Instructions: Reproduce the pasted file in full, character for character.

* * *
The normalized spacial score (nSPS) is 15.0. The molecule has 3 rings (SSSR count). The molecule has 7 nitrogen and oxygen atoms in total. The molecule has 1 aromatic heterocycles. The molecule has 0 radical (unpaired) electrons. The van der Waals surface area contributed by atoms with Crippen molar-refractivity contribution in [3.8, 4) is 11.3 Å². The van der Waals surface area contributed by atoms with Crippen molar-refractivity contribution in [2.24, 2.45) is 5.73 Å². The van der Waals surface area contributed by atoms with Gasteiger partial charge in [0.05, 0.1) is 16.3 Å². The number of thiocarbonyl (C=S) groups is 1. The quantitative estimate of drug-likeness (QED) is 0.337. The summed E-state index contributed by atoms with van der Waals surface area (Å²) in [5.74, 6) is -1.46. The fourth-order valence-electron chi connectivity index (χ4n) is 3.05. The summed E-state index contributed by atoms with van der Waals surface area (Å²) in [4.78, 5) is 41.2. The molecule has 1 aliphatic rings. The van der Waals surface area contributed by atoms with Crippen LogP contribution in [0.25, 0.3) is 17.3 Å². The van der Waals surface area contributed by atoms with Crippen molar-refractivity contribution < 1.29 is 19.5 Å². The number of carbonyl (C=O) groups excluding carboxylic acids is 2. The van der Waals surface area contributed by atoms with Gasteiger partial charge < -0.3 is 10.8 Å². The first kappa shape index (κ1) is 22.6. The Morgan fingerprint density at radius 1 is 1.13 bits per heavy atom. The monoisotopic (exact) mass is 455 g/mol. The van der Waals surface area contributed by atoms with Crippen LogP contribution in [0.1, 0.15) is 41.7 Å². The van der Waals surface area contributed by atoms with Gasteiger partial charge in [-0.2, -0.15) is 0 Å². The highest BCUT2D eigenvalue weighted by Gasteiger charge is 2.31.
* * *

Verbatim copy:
The normalized spacial score (nSPS) is 15.0. The molecule has 3 rings (SSSR count). The molecule has 7 nitrogen and oxygen atoms in total. The molecule has 1 aromatic heterocycles. The molecule has 0 radical (unpaired) electrons. The van der Waals surface area contributed by atoms with Crippen molar-refractivity contribution in [3.8, 4) is 11.3 Å². The van der Waals surface area contributed by atoms with Crippen molar-refractivity contribution in [2.24, 2.45) is 5.73 Å². The van der Waals surface area contributed by atoms with Gasteiger partial charge in [0.05, 0.1) is 16.3 Å². The number of thiocarbonyl (C=S) groups is 1. The quantitative estimate of drug-likeness (QED) is 0.337. The summed E-state index contributed by atoms with van der Waals surface area (Å²) in [5.74, 6) is -1.46. The fourth-order valence-electron chi connectivity index (χ4n) is 3.05. The summed E-state index contributed by atoms with van der Waals surface area (Å²) in [4.78, 5) is 41.2. The molecule has 1 aliphatic rings. The van der Waals surface area contributed by atoms with Crippen LogP contribution in [0.25, 0.3) is 17.3 Å². The van der Waals surface area contributed by atoms with Crippen molar-refractivity contribution < 1.29 is 19.5 Å². The number of carbonyl (C=O) groups excluding carboxylic acids is 2. The van der Waals surface area contributed by atoms with Gasteiger partial charge < -0.3 is 10.8 Å². The first kappa shape index (κ1) is 22.6. The Morgan fingerprint density at radius 1 is 1.13 bits per heavy atom. The monoisotopic (exact) mass is 455 g/mol. The van der Waals surface area contributed by atoms with Crippen LogP contribution in [0.1, 0.15) is 41.7 Å². The van der Waals surface area contributed by atoms with Gasteiger partial charge in [-0.2, -0.15) is 0 Å². The highest BCUT2D eigenvalue weighted by Gasteiger charge is 2.31.